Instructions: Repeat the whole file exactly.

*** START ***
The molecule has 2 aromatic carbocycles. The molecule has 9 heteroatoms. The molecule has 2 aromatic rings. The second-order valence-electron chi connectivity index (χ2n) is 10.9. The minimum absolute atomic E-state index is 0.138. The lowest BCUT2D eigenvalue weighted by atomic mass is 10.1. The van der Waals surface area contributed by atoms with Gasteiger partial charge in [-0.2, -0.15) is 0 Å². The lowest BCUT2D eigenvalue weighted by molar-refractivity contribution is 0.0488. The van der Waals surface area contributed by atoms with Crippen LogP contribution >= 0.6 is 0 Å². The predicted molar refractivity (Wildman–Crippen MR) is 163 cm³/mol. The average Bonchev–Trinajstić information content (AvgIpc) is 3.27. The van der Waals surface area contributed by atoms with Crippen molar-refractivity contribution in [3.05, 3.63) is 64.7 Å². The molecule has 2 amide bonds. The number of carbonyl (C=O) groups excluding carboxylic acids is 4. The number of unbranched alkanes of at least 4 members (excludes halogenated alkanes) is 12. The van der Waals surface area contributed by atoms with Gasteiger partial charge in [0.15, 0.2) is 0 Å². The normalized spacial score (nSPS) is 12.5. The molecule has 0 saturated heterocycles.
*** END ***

The molecule has 2 aromatic carbocycles. The molecule has 9 heteroatoms. The molecule has 2 aromatic rings. The second-order valence-electron chi connectivity index (χ2n) is 10.9. The minimum absolute atomic E-state index is 0.138. The lowest BCUT2D eigenvalue weighted by atomic mass is 10.1. The van der Waals surface area contributed by atoms with Gasteiger partial charge in [-0.2, -0.15) is 0 Å². The lowest BCUT2D eigenvalue weighted by molar-refractivity contribution is 0.0488. The van der Waals surface area contributed by atoms with Crippen LogP contribution >= 0.6 is 0 Å². The predicted molar refractivity (Wildman–Crippen MR) is 163 cm³/mol. The average Bonchev–Trinajstić information content (AvgIpc) is 3.27. The van der Waals surface area contributed by atoms with Crippen molar-refractivity contribution in [3.05, 3.63) is 64.7 Å². The molecule has 2 amide bonds. The number of carbonyl (C=O) groups excluding carboxylic acids is 4. The number of unbranched alkanes of at least 4 members (excludes halogenated alkanes) is 12. The van der Waals surface area contributed by atoms with Gasteiger partial charge in [0.15, 0.2) is 0 Å². The normalized spacial score (nSPS) is 12.5. The molecule has 0 saturated heterocycles.